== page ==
Resources & Insights

Archive for the ‘Case Studies’ Category

Return to Work: Duty to Accommodate

Research has shown that the more open-minded you are about return to work options, the more cooperation you will receive from employees or union representatives.

The duty to accommodate is an employer’s fundamental responsibility to provide a fair, safe workplace that allows for the success of all employees regardless of disability, family or marital status, gender, race or origin, religion, age, sexual orientation and/or addictions to drugs or alcohol.

This case study provides insight on how to be proactive when you have employees return to work.

RTW Key Legal Principles – Duty to Accommodate


First Penalty Issued under CASL

Insurance, Megson FitzPatrick, Risk Management, 3byFive, CASL

On March 5, 2015, the Canadian Radio-television and Telecommunications Commission (CRTC) issued a notice of violation (NOV) and a penalty of $1.1 million to Compu-Finder, a Quebec-based business training firm, for four violations of Canada’s Anti-Spam Legislation (CASL). This marks the first time the CRTC has levied penalties under CASL.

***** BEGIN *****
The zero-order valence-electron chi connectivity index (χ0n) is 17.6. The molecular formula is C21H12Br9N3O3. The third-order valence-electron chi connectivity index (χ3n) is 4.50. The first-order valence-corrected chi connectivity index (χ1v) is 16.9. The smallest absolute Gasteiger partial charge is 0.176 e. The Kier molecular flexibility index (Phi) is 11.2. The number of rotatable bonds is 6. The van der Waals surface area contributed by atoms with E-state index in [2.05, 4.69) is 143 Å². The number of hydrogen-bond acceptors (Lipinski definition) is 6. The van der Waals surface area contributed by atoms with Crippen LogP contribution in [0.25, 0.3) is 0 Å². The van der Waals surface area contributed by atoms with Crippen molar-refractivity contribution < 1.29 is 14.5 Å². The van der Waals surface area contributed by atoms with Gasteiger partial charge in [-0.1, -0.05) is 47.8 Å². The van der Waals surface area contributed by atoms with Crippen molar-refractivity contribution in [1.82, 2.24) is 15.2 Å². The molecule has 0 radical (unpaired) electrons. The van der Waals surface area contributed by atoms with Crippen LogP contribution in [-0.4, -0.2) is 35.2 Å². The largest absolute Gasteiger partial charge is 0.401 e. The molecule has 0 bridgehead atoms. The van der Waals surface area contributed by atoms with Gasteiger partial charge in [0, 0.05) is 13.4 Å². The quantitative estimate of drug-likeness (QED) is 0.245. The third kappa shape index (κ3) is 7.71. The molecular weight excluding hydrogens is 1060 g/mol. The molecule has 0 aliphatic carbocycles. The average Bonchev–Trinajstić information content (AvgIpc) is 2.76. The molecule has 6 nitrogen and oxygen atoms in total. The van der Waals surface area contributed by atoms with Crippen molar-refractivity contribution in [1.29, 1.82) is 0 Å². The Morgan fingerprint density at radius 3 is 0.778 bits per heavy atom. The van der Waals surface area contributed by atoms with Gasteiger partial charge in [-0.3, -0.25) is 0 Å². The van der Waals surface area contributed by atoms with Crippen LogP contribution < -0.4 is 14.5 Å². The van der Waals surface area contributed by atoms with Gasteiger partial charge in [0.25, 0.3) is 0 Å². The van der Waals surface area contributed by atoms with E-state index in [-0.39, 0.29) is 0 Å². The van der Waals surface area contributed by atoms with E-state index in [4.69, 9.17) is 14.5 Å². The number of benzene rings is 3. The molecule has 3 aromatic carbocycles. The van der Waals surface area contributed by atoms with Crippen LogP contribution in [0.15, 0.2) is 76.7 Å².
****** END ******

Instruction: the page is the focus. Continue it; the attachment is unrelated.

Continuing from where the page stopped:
Read the full news brief along with our free “Can I send it?” CASL compliance tool.

News Brief – CASL First Penalty

News Brief: In BC the Polluter Pays

BC Supreme Court holds company liable for over $4 million in remediation costs

The “polluter pays” principle is a foundation of environmental law in Canada and one that all businesses should be aware of. The principle, which was formally recognized by the Supreme Court of Canada in 2003 (Imperial Oil Ltd. v. Quebec), holds polluters absolutely responsible for all present and future costs associated with the pollution they cause—including remediation costs. The B.C. Supreme Court recently upheld the “polluter pays” principle—holding a company from B.C. liable for the cleanup costs of the pollution it caused, to the tune of $4.75 million.

Read the full New Brief:

News Brief – Polluter Pays Principle- Oct 09 2014